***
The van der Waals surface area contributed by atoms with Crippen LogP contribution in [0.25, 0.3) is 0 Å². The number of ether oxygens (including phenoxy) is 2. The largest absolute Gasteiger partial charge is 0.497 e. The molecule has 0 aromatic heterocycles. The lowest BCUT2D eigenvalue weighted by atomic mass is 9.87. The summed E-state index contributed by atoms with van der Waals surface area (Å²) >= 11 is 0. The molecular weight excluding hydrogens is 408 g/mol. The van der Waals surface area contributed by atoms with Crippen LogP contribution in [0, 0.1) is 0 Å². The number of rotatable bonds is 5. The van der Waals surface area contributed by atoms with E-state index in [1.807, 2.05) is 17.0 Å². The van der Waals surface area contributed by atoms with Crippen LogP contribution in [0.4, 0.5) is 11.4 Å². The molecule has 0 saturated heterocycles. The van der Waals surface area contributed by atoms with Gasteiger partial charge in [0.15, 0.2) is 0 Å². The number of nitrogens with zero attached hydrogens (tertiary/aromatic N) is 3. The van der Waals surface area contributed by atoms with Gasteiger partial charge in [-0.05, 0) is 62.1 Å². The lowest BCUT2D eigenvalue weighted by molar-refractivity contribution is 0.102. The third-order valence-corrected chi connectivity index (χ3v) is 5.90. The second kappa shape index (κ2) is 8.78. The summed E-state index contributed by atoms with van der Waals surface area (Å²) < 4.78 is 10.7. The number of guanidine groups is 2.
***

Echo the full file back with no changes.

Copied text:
The van der Waals surface area contributed by atoms with Crippen LogP contribution in [0.25, 0.3) is 0 Å². The number of ether oxygens (including phenoxy) is 2. The largest absolute Gasteiger partial charge is 0.497 e. The molecule has 0 aromatic heterocycles. The lowest BCUT2D eigenvalue weighted by atomic mass is 9.87. The summed E-state index contributed by atoms with van der Waals surface area (Å²) >= 11 is 0. The molecular weight excluding hydrogens is 408 g/mol. The van der Waals surface area contributed by atoms with Crippen LogP contribution in [0, 0.1) is 0 Å². The number of rotatable bonds is 5. The van der Waals surface area contributed by atoms with E-state index in [1.807, 2.05) is 17.0 Å². The van der Waals surface area contributed by atoms with Crippen LogP contribution in [0.4, 0.5) is 11.4 Å². The molecule has 0 saturated heterocycles. The van der Waals surface area contributed by atoms with Gasteiger partial charge in [0.15, 0.2) is 0 Å². The number of nitrogens with zero attached hydrogens (tertiary/aromatic N) is 3. The van der Waals surface area contributed by atoms with Gasteiger partial charge in [-0.05, 0) is 62.1 Å². The lowest BCUT2D eigenvalue weighted by molar-refractivity contribution is 0.102. The third-order valence-corrected chi connectivity index (χ3v) is 5.90. The second kappa shape index (κ2) is 8.78. The summed E-state index contributed by atoms with van der Waals surface area (Å²) < 4.78 is 10.7. The number of guanidine groups is 2.